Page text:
Frequently Asked Questions - Working Together a Provincial Approach

They are not exclusive but they do meet different needs on different scales.

The Environmental Assessment Office ensures proposed major projects meet provincial environmental, economic and social goals, and the interests and concerns of B.C.’s families, businesses, communities and First Nations are considered in each assessment. The Environmental Assessment Office evaluates proposed projects that are reviewable under the Environmental Assessment Act for potential adverse environmental, economic, social, heritage and health effects and verifies and enforces compliance with the conditions of environmental assessment certificates. The projects subject to review are generally those with a higher potential for adverse environmental, economic, social, heritage or health effects.

The ABA framework was developed to be an ongoing component of permitting decisions within the Commission; it had to be implementable so that the concerns about cumulative effects could be more readily addressed. Adjustments in current permitting/authorization processes, additional data and new GIS (Geographic Information System) tools were required, and the stakeholder consultation critical to implementation success was needed.

ABA is designed to be adaptable so that when changes to legislation/policy are introduced, or existing values/objectives are modified, the Commission can easily introduce the changes to a system that is operating, and understood, accepted and supported by all involved. New additional environmental / cultural considerations can be added to the analysis when they are identified and provided sufficient spatial data exists and can be incorporated.

The Oil and Gas Commission’s Area-based Analysis (ABA) approach supports B.C.’s legal framework that manages values.

The Commission and the Ministry of Forest, Lands and Natural Resource Operations (FLNRO) have been collaborating on the development of ABA and the Northeast Cumulative Effects Assessment and Management (CEAM) demonstration project.

Both are a values-based approach to assessing and managing the cumulative effects of activity. Both ABA and CEAM supplement a comprehensive suite of natural resource policy and legislative tools that are in place to address cumulative effects in B.C.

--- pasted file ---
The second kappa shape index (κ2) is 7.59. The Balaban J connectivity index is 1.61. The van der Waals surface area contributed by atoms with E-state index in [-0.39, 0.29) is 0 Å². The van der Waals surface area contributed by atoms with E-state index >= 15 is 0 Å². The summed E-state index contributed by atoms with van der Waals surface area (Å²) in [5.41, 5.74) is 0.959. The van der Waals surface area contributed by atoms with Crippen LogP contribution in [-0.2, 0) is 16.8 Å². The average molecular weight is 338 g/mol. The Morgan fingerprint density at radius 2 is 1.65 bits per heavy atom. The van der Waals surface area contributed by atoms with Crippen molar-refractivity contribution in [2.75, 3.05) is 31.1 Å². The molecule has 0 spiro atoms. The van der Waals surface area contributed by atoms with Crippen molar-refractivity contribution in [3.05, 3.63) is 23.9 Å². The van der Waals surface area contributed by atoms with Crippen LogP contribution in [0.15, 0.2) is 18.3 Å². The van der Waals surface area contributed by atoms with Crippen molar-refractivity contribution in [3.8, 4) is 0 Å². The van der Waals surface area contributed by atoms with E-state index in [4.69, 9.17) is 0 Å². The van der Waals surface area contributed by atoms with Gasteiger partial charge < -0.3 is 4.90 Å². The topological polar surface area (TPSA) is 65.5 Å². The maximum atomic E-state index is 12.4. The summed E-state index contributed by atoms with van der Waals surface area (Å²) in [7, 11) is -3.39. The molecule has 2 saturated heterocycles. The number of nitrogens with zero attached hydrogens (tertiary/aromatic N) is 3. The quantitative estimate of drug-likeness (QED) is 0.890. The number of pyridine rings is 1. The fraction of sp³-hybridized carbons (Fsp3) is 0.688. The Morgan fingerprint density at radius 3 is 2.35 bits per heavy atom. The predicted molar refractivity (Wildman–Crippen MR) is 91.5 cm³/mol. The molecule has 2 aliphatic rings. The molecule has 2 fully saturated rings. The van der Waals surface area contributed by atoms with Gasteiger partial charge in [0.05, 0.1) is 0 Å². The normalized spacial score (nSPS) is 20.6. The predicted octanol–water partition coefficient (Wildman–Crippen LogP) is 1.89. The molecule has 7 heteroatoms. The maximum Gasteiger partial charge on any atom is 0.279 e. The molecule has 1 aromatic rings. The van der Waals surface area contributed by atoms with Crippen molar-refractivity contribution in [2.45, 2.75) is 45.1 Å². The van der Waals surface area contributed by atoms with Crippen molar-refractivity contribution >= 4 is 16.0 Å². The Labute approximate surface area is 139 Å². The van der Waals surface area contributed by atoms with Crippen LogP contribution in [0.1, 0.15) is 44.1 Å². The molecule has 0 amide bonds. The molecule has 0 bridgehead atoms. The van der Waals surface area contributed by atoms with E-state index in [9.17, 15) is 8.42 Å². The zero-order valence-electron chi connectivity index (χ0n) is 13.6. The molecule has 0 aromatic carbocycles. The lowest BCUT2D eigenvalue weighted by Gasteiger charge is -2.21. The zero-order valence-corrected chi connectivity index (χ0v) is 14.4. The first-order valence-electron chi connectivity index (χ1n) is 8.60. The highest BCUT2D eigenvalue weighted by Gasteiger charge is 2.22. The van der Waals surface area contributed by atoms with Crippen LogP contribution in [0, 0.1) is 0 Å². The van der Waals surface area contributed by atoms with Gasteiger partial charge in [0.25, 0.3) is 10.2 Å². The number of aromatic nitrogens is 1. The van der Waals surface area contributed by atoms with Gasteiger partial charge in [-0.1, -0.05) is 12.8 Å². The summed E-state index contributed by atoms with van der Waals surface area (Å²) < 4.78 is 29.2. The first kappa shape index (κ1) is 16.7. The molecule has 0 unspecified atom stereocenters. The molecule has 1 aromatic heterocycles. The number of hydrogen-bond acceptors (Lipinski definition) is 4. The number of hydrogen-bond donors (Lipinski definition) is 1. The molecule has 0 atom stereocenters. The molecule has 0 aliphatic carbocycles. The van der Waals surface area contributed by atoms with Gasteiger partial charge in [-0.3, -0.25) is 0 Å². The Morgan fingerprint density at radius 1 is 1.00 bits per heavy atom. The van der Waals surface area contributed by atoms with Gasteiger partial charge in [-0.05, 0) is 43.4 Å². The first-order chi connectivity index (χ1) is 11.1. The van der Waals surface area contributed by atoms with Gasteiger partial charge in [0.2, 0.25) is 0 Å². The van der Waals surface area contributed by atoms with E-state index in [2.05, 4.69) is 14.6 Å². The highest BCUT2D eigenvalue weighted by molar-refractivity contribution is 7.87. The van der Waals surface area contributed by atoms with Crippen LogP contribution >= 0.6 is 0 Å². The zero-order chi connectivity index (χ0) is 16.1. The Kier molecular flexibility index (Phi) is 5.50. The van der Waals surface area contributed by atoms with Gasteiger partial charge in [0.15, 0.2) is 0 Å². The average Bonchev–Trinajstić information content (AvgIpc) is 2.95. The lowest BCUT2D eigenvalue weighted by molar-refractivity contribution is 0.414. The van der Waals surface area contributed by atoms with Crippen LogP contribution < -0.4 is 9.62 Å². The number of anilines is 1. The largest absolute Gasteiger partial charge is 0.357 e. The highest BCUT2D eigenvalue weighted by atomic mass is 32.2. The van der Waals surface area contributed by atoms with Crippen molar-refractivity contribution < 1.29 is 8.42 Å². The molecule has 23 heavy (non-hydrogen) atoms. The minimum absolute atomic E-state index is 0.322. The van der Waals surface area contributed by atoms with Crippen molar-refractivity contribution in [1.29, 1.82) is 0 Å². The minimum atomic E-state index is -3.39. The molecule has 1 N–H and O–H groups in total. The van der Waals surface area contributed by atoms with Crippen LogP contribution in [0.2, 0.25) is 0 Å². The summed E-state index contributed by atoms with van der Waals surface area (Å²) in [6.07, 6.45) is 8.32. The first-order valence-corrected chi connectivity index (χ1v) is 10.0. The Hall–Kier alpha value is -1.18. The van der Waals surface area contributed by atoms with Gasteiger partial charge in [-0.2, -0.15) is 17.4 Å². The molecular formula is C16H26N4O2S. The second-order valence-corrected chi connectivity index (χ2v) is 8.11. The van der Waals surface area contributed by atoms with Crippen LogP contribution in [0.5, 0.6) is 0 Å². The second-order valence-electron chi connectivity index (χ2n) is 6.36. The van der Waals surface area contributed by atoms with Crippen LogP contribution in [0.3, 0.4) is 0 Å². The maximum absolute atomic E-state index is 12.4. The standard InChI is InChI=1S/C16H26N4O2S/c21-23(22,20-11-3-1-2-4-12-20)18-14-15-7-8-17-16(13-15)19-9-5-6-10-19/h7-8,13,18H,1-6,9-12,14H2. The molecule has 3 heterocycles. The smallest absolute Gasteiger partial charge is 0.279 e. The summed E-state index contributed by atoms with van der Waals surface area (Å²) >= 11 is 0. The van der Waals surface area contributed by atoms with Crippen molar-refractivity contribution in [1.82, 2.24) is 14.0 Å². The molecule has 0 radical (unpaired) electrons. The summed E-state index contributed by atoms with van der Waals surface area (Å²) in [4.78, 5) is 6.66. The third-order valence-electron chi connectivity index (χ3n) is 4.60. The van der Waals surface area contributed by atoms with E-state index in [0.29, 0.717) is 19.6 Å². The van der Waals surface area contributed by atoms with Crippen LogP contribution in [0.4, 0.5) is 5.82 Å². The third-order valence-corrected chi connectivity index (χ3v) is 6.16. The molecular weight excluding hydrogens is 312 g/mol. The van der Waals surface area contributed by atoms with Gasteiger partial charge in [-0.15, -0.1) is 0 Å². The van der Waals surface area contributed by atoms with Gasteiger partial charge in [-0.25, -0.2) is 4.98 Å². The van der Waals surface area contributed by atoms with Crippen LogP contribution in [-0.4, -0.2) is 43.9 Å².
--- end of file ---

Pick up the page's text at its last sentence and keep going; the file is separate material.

These policy and legislative tools in turn provide a legal framework to proactively and comprehensively manage the cumulative impacts of development by multiple resources within the same region.

This encompassing system, or legal framework, includes:

  • Resource-focused legislation/policy providing both strategic and operational guidance for resource extraction, management and environmental protection.
  • Specific legislation to assess the cumulative effects of proposed major projects that have potential impacts over and above the resource-focused legislation.
  • A comprehensive land use and resource management planning system implemented over the majority of B.C.
  • Province-wide stewardship staff focused on monitoring the condition of the environment.
  • Formal engagement processes, formal consultation procedures and government-to-government agreements between First Nations Communities, the Government and the many ministries and agencies involved in the management of natural resources.

ABA and CEAM assist this system to achieve a more consistent and coordinated approach to cumulative effects assessment and management across the natural resource sector. They address the issue of multiple agencies permitting activities that impact the same values on the same land base.

The Commission and the FLNRO are developing one database to ensure consistency between both initiatives. ABA will be used as part of the Commission’s permitting and authorization process to assess the impact of proposed oil and gas activities considering the cumulative effects of all development activity.